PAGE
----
Timeless, Clueless, Senseless
Time travel and alternate timelines have a long history in science fiction. TheyÕve also become staples of movies and TV series. They can be comic, like the Back to the Future series; or tragic, like 12 Monkeys. But such classic examples, however fanciful, have an internal logic to them.
That canÕt be said of the latest ventures on TV, Frequency and Timeless. Frequency has been mentioned previously at The Bright Empire, in ŅVintage Soap Meets Vintage SF.Ó Both the 2000 film and the 2001 soap opera story line inspired by it deal with the unanticipated consequences of changing the past.
The new TV series makes several changes from the movie. Instead of the son (John) of a firefighter killed in a fire, the daughter (Raimy) of a cop killed in a mob hit while working undercover comes into contact with the father – Frank –through a ham radio, and is able to warn him in time to save his life. Just as in the original movie, a serial killer who would otherwise have died turns out to have killed her mother Julie as a result. There are other changes to the reality of the present on both versions.
But one thing that is not changed is the use of a ham radio. That idea was quaint in 2000; 16 years later, it is so unbelievable that we canÕt take it seriously. Not only that, but RaimyÕs parents divorced when she was a child; she grew up with her mother and still lives in that childhood home – like, was she going to have the radio moved somewhere else? Only her father isnÕt always at home; only after his life is saved are he and Julie reconciled – to save Julie, Raimy has to help Frank convince her that the ham radio actually does communicate across time – but first she has to convince Frank himself, whoÕs afraid Julie will think heÕs crazy and dump him. She succeeds in that, but when Frank contacts her with Julie present so she can confirm the story, she clams up.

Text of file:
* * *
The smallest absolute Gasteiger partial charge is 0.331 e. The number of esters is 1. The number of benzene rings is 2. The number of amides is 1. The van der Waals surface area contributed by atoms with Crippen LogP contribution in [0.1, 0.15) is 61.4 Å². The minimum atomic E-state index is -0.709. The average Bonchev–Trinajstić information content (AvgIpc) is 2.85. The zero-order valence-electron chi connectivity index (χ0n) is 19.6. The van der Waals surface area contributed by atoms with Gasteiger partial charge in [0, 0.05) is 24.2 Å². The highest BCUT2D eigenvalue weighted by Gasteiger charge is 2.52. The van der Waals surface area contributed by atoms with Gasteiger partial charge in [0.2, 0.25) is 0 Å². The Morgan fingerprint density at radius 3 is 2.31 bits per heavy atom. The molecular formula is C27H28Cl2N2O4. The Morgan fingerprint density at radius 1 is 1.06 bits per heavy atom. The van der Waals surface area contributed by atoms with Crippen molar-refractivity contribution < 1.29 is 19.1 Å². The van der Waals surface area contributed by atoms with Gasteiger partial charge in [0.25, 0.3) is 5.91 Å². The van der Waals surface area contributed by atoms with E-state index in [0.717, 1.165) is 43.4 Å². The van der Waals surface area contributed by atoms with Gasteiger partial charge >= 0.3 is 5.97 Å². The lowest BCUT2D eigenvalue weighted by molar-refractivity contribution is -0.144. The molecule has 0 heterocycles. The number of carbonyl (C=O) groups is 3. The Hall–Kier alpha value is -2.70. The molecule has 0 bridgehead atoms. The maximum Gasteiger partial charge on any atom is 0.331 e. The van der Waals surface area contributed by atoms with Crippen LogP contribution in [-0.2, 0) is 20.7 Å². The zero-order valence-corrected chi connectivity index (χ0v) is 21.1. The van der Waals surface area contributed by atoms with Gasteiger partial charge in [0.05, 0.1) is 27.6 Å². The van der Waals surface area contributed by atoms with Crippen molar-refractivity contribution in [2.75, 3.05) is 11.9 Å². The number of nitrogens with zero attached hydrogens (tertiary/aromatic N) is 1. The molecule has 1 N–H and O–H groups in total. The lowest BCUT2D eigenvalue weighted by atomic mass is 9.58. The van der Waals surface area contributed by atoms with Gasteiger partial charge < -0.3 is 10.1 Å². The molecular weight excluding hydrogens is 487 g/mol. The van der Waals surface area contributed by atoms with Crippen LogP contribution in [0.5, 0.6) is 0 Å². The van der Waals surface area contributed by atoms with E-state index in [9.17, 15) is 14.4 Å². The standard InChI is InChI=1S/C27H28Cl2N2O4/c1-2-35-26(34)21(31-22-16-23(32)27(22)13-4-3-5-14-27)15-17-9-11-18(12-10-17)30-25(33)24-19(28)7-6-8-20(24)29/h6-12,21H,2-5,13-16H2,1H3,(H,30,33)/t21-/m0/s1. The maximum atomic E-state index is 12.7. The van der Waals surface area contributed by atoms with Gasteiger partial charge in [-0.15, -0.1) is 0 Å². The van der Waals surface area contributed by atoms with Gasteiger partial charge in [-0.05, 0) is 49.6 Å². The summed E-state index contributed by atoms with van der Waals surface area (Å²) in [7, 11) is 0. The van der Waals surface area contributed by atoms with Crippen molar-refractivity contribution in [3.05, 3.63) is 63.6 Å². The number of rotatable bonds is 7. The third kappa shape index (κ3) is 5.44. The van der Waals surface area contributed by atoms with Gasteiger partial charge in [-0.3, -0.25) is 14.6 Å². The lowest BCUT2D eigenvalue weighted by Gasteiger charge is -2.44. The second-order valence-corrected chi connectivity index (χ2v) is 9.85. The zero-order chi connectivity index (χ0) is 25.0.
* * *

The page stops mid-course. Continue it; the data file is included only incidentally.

ThatÕs where Velvet and I gave up on the series. Recaps of subsequent episodes show they have to do with the search for the serial killer – which will doubtless be stretched out interminably, Still, itÕs at least a story line that people can follow, if they find it intriguing. The same canÕt be said for Timeless.
The fate of America itself rather than one family is at stake in this series, which starts off with the invention of a time machine by a high-tech company, Mason Industries. Just what Connor Mason planned to do with it is unclear, but before he can do anything with it, itÕs stolen by Garcia Flynn, a madman who wants to change history.
Ah, but thereÕs a backup prototype with room for three – pilot Rufus Carlin, history professor Lucy Preston and Delta Force operative Wyatt Logan. For some reason, they are able to learn when but not where Flynn is headed, In the first episode itÕs the Hindenburg disaster, and the story itself is a disaster: Flynn manages to prevent the original fate of the Hindenburg, but only because he wants to destroy it on its return trip to England carrying a number of Very Important Americans who will play key roles in history, Yet when the airship is blown up, somehow nobody gets killed. The only changes in the present are that Lucy has gained a fiancˇe but is missing a sister because her mother broke up with her father before Amy could be born and married another man.